In various embodiments, if an updated multi-column index is generated, whether as a result of a recompression event, or some other event, the current multi-column index may be maintained in order to service queries directed to the columnar relational database during the generation of the updated multi-column index. Upon completion of the updated multi-column index, queries may then be serviced using the updated multi-column index.

Although FIGS. 2 through 6 have been described and illustrated in the context of a distributed data warehousing system implementing a columnar relational database table, the various components illustrated and described in FIGS. 2 through 5 may be easily applied to other data management systems that provide data management and/or storage services for a relational database table, which may include various other data formats, such as a row-oriented relational database. As such, FIGS. 2 through 5 are not intended to be limited embodiments in a distributed data warehouse cluster, nor limiting a description of a data storage and management cluster. For instance, various embodiments of row-oriented database systems may also implement similar modules or components in order to generate a multi-column index by interleaving data bits for selectivity.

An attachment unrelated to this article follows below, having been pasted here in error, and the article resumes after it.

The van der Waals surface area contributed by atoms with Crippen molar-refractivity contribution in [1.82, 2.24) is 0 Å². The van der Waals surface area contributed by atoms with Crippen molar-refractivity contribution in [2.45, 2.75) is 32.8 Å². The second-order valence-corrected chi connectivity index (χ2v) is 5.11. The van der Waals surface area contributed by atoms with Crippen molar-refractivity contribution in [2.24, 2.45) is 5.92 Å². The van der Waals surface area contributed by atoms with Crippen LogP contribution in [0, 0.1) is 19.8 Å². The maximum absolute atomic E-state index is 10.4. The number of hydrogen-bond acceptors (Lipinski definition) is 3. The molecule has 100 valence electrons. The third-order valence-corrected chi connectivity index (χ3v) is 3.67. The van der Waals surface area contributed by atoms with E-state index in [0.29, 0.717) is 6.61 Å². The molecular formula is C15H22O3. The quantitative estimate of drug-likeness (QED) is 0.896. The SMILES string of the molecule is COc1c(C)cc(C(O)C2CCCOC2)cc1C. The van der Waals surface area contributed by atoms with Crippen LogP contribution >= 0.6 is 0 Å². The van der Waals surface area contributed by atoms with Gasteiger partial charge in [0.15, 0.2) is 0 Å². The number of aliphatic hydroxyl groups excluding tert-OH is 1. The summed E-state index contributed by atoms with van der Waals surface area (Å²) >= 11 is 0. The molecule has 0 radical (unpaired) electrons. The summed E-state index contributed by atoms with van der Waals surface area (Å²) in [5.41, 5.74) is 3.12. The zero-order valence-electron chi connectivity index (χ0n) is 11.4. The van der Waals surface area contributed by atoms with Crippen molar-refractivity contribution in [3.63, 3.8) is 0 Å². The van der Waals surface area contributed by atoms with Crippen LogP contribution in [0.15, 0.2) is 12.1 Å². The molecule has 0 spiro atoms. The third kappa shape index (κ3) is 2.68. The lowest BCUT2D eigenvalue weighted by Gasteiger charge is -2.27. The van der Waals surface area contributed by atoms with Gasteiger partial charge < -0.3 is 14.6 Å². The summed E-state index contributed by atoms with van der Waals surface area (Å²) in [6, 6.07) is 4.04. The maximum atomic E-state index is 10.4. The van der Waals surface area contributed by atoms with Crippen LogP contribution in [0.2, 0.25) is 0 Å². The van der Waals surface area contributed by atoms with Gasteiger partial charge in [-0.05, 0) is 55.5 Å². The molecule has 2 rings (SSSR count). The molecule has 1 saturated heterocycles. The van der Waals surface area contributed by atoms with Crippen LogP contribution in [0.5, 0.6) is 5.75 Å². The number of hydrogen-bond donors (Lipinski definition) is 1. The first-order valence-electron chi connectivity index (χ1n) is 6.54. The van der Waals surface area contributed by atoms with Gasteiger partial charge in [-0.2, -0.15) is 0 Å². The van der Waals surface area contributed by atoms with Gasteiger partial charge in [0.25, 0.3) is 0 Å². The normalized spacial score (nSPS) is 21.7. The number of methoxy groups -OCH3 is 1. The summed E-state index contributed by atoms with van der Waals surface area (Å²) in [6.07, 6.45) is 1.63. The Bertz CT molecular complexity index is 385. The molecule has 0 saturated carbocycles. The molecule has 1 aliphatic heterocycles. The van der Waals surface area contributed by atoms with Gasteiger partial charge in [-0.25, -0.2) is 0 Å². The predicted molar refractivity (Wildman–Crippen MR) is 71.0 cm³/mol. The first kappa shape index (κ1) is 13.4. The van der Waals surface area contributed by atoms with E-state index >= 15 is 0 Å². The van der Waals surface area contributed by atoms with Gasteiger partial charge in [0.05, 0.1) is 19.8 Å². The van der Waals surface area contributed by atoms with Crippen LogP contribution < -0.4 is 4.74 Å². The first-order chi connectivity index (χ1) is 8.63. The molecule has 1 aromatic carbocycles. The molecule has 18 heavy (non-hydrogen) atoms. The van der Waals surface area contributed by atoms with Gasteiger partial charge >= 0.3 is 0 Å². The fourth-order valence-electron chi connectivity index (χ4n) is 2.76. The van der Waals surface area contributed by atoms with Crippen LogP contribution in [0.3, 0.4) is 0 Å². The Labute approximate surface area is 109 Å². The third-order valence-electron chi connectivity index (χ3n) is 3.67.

As has been discussed above, database management systems may be configured to utilize relational database tables to provide more efficient data management functions. In order to more efficiently perform these functions, a multi-column index based, at least in part, on interleaving data bits for selectivity may be implemented for a relational database table. FIG. 7 is a high-level flowchart illustrating a method to generate a multi-column index for a relational database table based on interleaving data bits for selectivity, according to some embodiments. Various different systems and devices may implement the various methods and techniques described below, either singly or working together. For example, a data access module implementing a multi-column index key generator, such as multi-column index key generator 130 described above with regard to FIGS. 5 and 6, and a query engine, such as query engine 540, to implement the various methods. Alternatively, a combination of different systems and devices, such as the multiple compute nodes illustrated in FIG. 3 working together, for example, may also perform the below method and techniques, as well as a leader node 320, also illustrated in FIG. 3. Therefore, the above examples and or any other systems or devices referenced as performing the illustrated method, are not intended to be limiting as to other different components, modules, systems, or configurations of systems and devices.